IRS

IRS
The Internal Revenue Service, better known as ‘The IRS’, is a bureau of the Department of the Treasury charged with collecting taxes, enforcing the nation’s tax laws and administering the Internal Revenue Code.

What is the IRS?

The Internal Revenue Service (IRS) is the US government agency responsible for collecting taxes and enforcing tax codes.

The IRS was originally established in 1862 by President Lincoln when he enacted an income tax to help cover the costs of war.(1) The IRS is also empowered by the 16th Amendment to the constitution, which gives the U.S. Congress the authority to collect an income tax. In 2014, the IRS collected over $3 trillion from taxpayers and processed close to 240 million tax returns.(2)

The Internal Revenue Service primarily deals with individual income taxes and employment taxes; but also regulates corporate, gift, excise, and estate taxes.(3)

Most employers withhold income tax from employees’ paychecks so that they owe a minimal amount or receive a refund when they file their taxes.

Where do my tax dollars go?

Though the IRS was originally established to collect taxes to fund the costs of the Civil War, now the money they collect helps fund many different social programs in the United States. Social Security, Medicare, Medicaid, safety net programs, national defense, veteran benefits and paying off the interest on our national debt are just a few of the places your tax dollars go.(4)

What’s the difference between state and federal taxes?

Taxpayers are responsible for filing both federal taxes and state taxes. Federal taxes go toward federal or national governmental programs while state taxes go to fund programs in the individual’s state of residence.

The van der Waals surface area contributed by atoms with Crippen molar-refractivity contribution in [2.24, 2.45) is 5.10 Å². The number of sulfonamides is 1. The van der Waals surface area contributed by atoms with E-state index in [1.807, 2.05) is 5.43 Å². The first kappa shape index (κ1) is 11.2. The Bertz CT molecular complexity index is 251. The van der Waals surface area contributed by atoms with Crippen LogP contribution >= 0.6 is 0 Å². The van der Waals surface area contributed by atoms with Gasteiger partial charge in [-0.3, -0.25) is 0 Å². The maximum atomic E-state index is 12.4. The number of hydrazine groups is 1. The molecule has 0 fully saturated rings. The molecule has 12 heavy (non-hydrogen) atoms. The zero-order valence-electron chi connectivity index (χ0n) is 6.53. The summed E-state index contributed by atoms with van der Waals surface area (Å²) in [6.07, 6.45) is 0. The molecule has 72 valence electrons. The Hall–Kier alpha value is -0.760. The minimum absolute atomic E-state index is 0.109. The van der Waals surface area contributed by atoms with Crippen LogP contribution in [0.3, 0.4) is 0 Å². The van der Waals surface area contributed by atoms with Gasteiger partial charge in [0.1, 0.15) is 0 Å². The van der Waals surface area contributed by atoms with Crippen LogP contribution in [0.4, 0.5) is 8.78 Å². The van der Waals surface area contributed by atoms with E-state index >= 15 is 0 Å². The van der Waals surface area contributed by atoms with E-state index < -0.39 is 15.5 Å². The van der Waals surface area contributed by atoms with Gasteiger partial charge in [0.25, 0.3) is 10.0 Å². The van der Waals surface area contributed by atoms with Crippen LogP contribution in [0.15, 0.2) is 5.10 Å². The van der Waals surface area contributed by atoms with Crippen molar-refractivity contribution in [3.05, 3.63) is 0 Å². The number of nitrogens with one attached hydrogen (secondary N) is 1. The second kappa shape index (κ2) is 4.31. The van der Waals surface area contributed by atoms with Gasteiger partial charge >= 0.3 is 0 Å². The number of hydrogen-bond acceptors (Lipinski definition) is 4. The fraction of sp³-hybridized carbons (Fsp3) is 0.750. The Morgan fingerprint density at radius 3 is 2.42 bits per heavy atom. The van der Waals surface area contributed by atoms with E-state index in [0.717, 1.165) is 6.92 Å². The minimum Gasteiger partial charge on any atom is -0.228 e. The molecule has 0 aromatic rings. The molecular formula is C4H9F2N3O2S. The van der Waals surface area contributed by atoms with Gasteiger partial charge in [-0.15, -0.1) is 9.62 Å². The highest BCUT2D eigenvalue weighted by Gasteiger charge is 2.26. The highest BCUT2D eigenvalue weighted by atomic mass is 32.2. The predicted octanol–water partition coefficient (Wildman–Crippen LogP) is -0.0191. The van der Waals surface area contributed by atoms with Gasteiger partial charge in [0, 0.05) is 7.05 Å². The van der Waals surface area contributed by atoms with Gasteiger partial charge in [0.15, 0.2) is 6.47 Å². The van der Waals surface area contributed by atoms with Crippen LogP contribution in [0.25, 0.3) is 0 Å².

Federal taxes are the same throughout the country and vary depending on your income bracket — generally, the more money you make, the more you pay in taxes.

State taxes vary from state to state. Most states have a similar system to the federal system in that you pay more if you have a higher income. But this isn’t true in all states: Pennsylvania has a flat tax rate meaning everyone pays the same percentage regardless of income, and seven states impose no state income tax (Alaska, Florida, Nevada, South Dakota, Texas, Washington, and Wyoming).

What does it mean to be audited?

Every year the IRS reviews or audits a certain portion of tax returns. In 2013 they audited slightly less than 1% of individual tax returns. Generally speaking, the more income you earn, the higher your chances are of being audited. People who earn over $200,000 per year have about a 0.7% chance of being audited, and people earning over $1 million per year have a 7% chance of being audited.

Other reasons that you might undergo an audit include failure to declare the proper amount of income, claiming a large number of deductions, or running your own business.

Many people assume that an audit means you’ll end up owing the IRS more money, but that’s not always true. If you are selected for an audit, it doesn’t automatically mean that your taxes were filed incorrectly; it is essentially an added level of review by the IRS.

How can I file taxes?

Today, taxpayers typically have the convenient option of filing their taxes online. In 2015, more than 90% of people filed online. Over 128 million Americans received their tax returns through direct deposit, meaning the funds were deposited directly into their bank accounts.